HobbyKing.com New Products Flash Sale
Reply
Thread Tools
Old Dec 27, 2006, 06:11 PM
Fly FPV, sleep; repeat
twinturbostang's Avatar
Germantown, MD
Joined Mar 2006
3,376 Posts
Discussion
FPV Flying -- SAFETY!

I feel that one of the first topics we should discuss is the safe flying and operation of model craft while in a FPV "mode". Many of the opponents to FPV flying feel that it is "not safe". I believe it is our duty as FPV flyer's to not only operate in a safe and secure manor, but to also show to others the steps that we take in order to assure we fly as safe as possible. By doing so, I believe we will promote, in a positive fashion, FPV flying. So I'm going to list a few items here, and also mention (in my opinion) what safe practices should be. My hope is that this thread will grow and include more notes from others.

1) Equipment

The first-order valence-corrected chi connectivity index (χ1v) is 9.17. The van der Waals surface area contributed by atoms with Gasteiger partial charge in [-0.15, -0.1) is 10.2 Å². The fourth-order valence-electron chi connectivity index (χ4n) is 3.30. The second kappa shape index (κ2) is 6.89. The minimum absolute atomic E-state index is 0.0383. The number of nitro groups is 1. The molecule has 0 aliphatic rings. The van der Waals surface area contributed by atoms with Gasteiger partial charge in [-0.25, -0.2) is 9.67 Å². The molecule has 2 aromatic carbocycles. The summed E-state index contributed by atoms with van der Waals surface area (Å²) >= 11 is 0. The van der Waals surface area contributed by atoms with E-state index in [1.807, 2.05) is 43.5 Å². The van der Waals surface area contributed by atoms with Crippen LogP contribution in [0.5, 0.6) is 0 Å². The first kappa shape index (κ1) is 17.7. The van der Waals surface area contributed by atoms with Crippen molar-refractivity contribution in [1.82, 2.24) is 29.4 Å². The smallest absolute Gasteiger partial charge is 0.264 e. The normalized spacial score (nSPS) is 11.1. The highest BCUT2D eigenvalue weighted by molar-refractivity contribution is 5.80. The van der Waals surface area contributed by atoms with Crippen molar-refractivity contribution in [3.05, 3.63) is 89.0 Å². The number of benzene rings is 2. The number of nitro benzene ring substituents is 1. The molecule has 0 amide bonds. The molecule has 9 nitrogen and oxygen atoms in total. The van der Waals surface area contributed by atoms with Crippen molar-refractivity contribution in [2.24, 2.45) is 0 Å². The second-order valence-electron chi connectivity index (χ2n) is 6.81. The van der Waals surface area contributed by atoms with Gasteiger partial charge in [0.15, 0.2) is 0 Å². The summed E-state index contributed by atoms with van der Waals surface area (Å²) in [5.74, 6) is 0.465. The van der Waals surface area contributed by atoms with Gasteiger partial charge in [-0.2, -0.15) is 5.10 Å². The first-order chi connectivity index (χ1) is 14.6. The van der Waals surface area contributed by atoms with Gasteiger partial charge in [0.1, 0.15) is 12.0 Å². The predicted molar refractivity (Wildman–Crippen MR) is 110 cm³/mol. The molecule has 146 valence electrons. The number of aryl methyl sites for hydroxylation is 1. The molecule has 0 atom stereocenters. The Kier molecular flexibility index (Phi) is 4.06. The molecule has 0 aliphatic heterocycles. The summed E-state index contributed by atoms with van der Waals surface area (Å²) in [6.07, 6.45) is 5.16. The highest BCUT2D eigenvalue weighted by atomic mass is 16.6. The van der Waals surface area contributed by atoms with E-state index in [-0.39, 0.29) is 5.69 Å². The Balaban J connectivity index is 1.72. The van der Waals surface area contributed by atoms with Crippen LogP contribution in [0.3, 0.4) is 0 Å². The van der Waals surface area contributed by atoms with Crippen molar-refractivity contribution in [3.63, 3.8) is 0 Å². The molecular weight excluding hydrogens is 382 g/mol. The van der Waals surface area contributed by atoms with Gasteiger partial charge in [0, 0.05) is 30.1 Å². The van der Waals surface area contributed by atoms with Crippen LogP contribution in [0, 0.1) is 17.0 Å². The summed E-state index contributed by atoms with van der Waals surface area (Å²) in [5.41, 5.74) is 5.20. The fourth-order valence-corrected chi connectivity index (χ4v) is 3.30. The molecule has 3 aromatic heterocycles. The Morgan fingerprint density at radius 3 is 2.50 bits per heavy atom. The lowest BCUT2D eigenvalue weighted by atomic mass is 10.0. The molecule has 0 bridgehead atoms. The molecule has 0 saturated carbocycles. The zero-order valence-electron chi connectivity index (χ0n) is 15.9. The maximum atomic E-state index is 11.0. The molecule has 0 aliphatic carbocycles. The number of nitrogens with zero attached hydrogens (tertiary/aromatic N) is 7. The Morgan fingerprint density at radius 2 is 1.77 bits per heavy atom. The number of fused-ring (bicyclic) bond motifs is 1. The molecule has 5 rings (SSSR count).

First of all, I believe it's important to use good quality components. And this not only goes for FPV flying, but RC in general. Inferior products often result in inferior performance. Most important are the transmission/receiving components, both of the RC control link and the video downlink. Since this is the FPV forum, I will focus on the components that are specific to FPV flying. A good quality camera should be utilized that has adequate resolution to easily see the planes attitude, location, and proximity to other objects. Perhaps more important is the video downlink system. Many "cheap" tx/rx combos can be found in places such as ebay. These are often "Hong Kong specials". And while some may in fact be of decent quality, I believe the consensus (and from personal experience) is that higher quality components are available from other sources. Yes they will cost more, and one's budget will ultimately dictate what components can be used. But in general, the higher the quality you can get, the better. You definitely do not want the video downlink to disappear while flying FPV. So you will want tx/rx components that are of good quality and have good transmission range. There are additional safety measures that can be taken in the event of loss of video link (see item 5). But these should only be used as supplemental safety devices, and not used to try and overcome a deficiency somewhere else in the system.